City is discussing locations for homeless resource center
The city is talking to a church about buying its building and converting it to a resource center for homeless people.
City Manager Bill Burrough declined to disclose the name of the church when asked last week by the Hot Springs Board of Directors.
“I’d rather not until we get further into the negotiations,” he said.
One of two proposals the city received from its solicitation for a resource center operator last year recommended the city acquire Prince of Peace Lutheran Church and an adjacent building on Hobson Avenue.
The proposal from Ouachita Children Youth and Family Services said the building was for sale and could be converted to a resource center at a lower cost than constructing a new building.
“We would need to budget some improvements and changes within the building, but it’s one where we could immediately start a community resource center,” Burrough, referring to the building he declined to name, told the board. “Then if we wanted to grow into an overnight stay shelter, that could happen in the next couple of years.
“From a resource standpoint, it’s ready-made for that. It has an industrial kitchen. It has open spaces for a warming or cooling shelter. It’s been well maintained and well taken care of.”
The city has estimated up to a $4.5 million cost to build a resource center. Putting it in the building Burrough alluded to last week could be done for an initial cost of $750,000, he said. The committee Burrough formed last year to prioritize more than $40 million in unfunded capital needs ranked a $4.5 million resource center eighth out of 18 projects.
He said the roughly $1.4 million balance from the city’s restricted American Rescue Plan Act allocation could be used for the resource center project. Earlier this year, the board authorized the transfer of $6.74 million in unrestricted ARPA funds to the general fund to reimburse salaries and benefits.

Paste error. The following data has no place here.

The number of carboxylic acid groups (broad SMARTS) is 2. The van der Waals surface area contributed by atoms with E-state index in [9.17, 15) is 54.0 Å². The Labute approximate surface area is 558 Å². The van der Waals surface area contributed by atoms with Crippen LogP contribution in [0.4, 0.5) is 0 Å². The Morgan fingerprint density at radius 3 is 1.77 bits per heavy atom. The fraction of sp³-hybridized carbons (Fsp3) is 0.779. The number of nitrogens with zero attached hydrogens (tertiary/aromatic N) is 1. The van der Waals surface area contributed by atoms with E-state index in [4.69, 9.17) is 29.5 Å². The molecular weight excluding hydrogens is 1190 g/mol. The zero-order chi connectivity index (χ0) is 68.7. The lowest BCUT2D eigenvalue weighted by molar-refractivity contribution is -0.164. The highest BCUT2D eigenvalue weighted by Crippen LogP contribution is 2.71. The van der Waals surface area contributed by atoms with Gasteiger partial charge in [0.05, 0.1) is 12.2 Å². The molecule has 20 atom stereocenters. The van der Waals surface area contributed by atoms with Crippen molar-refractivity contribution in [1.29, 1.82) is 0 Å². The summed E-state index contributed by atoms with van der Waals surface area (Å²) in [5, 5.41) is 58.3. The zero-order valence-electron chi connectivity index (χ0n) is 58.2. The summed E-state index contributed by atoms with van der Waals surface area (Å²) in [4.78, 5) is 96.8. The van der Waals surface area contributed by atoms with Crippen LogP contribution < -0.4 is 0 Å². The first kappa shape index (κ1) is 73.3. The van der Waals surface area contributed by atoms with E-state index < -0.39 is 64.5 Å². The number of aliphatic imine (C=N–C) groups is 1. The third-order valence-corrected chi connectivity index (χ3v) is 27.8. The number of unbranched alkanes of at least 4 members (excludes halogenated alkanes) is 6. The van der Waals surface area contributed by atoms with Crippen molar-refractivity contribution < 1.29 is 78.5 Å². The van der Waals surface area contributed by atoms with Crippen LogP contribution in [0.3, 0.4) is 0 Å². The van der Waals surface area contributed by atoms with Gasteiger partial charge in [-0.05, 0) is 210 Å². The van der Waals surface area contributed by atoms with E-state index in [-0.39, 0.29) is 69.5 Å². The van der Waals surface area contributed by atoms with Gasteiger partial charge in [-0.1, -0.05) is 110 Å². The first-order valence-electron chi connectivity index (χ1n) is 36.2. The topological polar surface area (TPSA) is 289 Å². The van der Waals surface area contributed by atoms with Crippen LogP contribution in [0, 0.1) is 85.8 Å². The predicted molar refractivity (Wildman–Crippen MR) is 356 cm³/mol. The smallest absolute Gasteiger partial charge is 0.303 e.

The transfer satisfied U.S. Treasury Department spend down deadlines that require ARPA funds be committed by next year and spent by 2026. The city’s restricted funds are still subject to the deadlines.
Burrough said the location of the building he discussed last week is one of the features that recommends it for a resource center.
“It’s in a location I think is well suited for the population we’re trying to serve,” he told the board. “They’re already there. We’ve had discussions with Jackson House. It’s an area they could continue to serve their lunch ministry, but it would be an indoor setting versus now where they’re sitting on the wall or across the street or down on the creek.”
Ouachita Children Youth and Family Services’ proposal noted the area near Prince of Peace would be amenable to a facility that serves homeless people.
“With all homeless programs operating in the same area where the neighborhood is already comfortable with OCYFS, there should not be any negative feedback from the surrounding neighborhood,” the nonprofit said.
OCYFS provides shelter, food, counseling and psychological evaluations, drug awareness programs and youth aftercare services, according to the informational form it filed with the Internal Revenue Service.
Jackson House also submitted a proposal. According to its IRS filing, it’s an emergency assistance provider. It’s the city’s partner in Hope Works Jobs Experience, the anti-poverty initiative started in 2020. The public-private partnership pays homeless and indigent people to remove litter from state-maintained roads.
The city said it’s also considering the old East Side School building on Oklahoma Street as a possible resource center location. According to property records, the Hot Springs School District deeded it to the local Housing Authority in 2017.
“If we’re ever going to have an impact on the socially underserved we have it’s going to take a facility and everybody working together to do that,” Burrough told the board. “It’s something we could make happen. It’s a big number, but not as big as we were thinking.”